Graphene NEMS switch for electrostatic discharge protection applications

Researches from the University of California, Riverside and University of California, Los Angeles have demonstrated a novel above-IC graphene NEMS switches for electrostatic discharge (ESD) protection applications.

Graphene NEMS switch for electrostatic discharge protection applications image

This graphene ESD switch is a two-terminal device with a gap between the conducting substrate at the bottom and a suspended graphene membrane on top serving as the discharging path. This new concept provides a potentially revolutionary mechanism for the on-chip ESD protections.

Graphene, tantalum sulphide and boron nitrate join to create a simple, compact and fast voltage controlled oscillator (VCO)

Researchers from the University of California, Riverside (UCR) and the University of Georgia have made use of three 2D materials – graphene, tantalum sulphide and boron nitrate – to create a simple, compact and fast voltage controlled oscillator (VCO). According to the team, this is the first useful device that exploits the potential of charge density waves to modulate an electrical current through a 2D material.

Apart from having the potential of being an ultralow power alternative to silicon based devices, the device is thin and flexible, making it suitable for use in wearable technologies. But graphene’s potential has been limited by its inability to function as a semiconductor, and the researchers attempted to overcome this by adding tantalum sulphide (TaS2), which has been shown to act as an electrical switch at room temperature. The researchers then coated TaS2 with hexagonal boron nitrate to prevent oxidation. In the design, graphene functions as an integrated tunable load resistor, which enables precise voltage control of the current and VCO frequency.

Graphene to enable better night-vision sensors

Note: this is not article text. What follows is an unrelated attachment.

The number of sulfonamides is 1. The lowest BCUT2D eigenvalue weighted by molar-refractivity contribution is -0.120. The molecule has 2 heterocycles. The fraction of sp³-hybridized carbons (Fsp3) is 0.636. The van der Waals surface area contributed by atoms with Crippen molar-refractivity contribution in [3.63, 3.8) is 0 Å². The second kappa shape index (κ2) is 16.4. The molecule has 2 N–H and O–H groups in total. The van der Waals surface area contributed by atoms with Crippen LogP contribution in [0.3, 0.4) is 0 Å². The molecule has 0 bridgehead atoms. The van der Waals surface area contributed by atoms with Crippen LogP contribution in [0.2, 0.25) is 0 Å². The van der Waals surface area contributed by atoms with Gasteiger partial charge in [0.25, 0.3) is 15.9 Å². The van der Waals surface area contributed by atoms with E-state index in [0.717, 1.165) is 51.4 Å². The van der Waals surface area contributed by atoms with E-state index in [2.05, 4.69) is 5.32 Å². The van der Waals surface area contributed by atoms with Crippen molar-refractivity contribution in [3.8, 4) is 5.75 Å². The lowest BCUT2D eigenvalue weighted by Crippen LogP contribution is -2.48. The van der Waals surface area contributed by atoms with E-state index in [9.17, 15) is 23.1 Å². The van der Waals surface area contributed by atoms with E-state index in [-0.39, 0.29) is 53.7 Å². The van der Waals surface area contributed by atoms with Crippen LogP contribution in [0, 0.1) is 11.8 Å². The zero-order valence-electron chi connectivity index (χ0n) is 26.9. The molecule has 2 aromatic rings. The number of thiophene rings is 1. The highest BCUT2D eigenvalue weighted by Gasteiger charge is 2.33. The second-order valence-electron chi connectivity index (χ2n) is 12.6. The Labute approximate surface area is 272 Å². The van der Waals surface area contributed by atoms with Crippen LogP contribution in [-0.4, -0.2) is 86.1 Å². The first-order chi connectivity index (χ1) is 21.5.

Researchers from Massachusetts Institute of Technology, Harvard, University of California Riveriside and US Army Research Laboratory have integrated graphene with silicon microelectromechanical systems (MEMS) to make a flexible, transparent, and low-cost device for the mid-infrared range. 

Tests showed it could be used to detect a person’s heat signature at room temperature (300 K or 27 degrees C/80 degrees F) without cryogenic cooling, which is normally required  to filter out background radiation, or “noise,” to create a reliable image (which complicates the design and adds to the cost and the unit’s bulkiness and rigidity).

Scientists develop graphene-based ultrafast photodetector

Researchers from the ICFO, ICREA, MIT and UC Riverside, have now showed that a graphene-based photodetector converts absorbed light into an electrical voltage at an extremely high speed. The efficient conversion of light into electricity is crucial to various technologies, from cameras to solar cells. It can also play a part in data communication applications, since it allows information to be carried by light and converted into electrical information that can be processed in electrical circuits.

Graphene is known to be an excellent material for conversion of light to electrical signals, but it was unknown exactly how fast graphene responds to ultrashort flashes of light. The researchers developed a device capable of converting light into electricity in less than 50 femtoseconds (a twentieth of a millionth of a millionth of a second). Facilitated by graphene's nonlinear photo-thermoelectric response, the observation of femtosecond photodetection response times was enabled.

Glass cages and graphene oxide to improve lithium-sulfur batteries

Researchers from the Bourns College of Engineering at the University of California, Riverside investigated a strategy to improve lithium-sulfur batteries' performance by creating nano-sized sulfur particles, and coating them in glass.

Lithium-sulfur batteries have been attracting attention thanks to their ability to produce up to 10 times more energy than conventional batteries, but one of the main roadblocks to implementing them is a the tendency for lithium and sulfur reaction products (called lithium polysulfides) to dissolve in the battery’s electrolyte and travel to the opposite electrode permanently, which causes the battery’s capacity to decrease over its lifetime. The scientists designed a cathode material in which silica (glass) cages “trap” polysulfides.. The team used an organic precursor to construct the trapping barrier.